Independent National Electoral Commission, INEC, has expressed concern over the dwindling rate of women’s participation in political activities.
Deputy Director, INEC Gender Division, Ms Blessing Obiadegwu raised the issue in Osogbo while addressing participants at the Women -to-Women Voter Education organised by the Nigeria Women Trust Fund ahead of this month’s governorship.
Ms Obiadegwu maintained that there was need for aggressive voter education to raise the awareness of women as to their rights to participate actively in politics.
She charged the participants to go to the hinterland and mobilise women to vote for the candidates of their choices.
The INEC gender officer said in any community where it was forbidden for both genders to be on queue during elections, the commission would create a different platform for women.
She expressed the commission’s determination to implement its gender policy which is centred on improving women’s participation in the government of the society.
In a remark, the promoter of the Nigeria Women Trust Fund, Mrs Mufuliat Fijabi observed that women in Nigeria were not in vantage position in the political of the country due to the patriarchal nature of the society.
Mrs Fijabi was of the view that the negativity limiting women participation would be drastically reduced with improved voter education.
Earlier, Osun State Resident Electoral Commissioner, Mr Segun Agbaje who was represented by the Head of Voter Education, Venerable Stephen Ojewande pleaded with the trainers to educate women in the rural areas the danger of vote selling.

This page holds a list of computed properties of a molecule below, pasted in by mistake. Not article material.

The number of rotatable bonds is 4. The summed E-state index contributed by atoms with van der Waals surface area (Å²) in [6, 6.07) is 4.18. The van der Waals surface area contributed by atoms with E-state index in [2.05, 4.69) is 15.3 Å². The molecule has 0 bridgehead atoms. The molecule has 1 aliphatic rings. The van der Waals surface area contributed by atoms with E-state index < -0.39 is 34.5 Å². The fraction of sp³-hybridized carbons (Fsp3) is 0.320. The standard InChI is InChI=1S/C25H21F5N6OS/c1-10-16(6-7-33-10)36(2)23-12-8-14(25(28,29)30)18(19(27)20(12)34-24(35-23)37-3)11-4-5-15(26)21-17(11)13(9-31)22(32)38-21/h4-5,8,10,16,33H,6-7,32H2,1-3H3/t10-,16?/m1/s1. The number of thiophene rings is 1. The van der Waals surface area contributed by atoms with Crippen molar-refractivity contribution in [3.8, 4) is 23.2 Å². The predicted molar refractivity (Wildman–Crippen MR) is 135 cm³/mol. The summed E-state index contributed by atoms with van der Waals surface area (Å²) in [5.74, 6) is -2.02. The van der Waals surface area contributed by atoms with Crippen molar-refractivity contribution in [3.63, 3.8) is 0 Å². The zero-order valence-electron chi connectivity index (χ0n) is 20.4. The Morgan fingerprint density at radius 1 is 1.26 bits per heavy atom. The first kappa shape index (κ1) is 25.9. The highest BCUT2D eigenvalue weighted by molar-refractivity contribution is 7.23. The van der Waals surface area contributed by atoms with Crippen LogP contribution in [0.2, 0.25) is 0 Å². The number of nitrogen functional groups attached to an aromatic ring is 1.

Mr Agbaje said the Osun governorship election was a major test of Nigeria’s readiness to nip in the bud, the vote buying syndrome which is affecting the country’s image.
In a related development, the Independent National Electoral Commission has urged political parties to keep their spending within the limit of legal provision.
Speaking at a meeting with political parties on campaign ‘Financing ,Tracking and Reporting’ in Osogbo, the INEC head of Election and Political Monitoring in Osun State, Mrs Folake Agboola argued that it was imperative to regulate financing of campaigns by parties.
Mrs Agboola explained that such was necessary to ensure that the nations evolving democratic culture was participatory and not hijacked by few money bags.
Similarly, the representative of the Director of Political Party Monitoring, Mr Damian Akhamhe said by the provision of Electoral Act, no candidate must spend beyond two hundred million naira to prosecute a governorship election project.
Mr Akhamhe stressed that the provision of the Law was to prevent the monetisation of the electoral process in the interest of an all inclusive democratic system.
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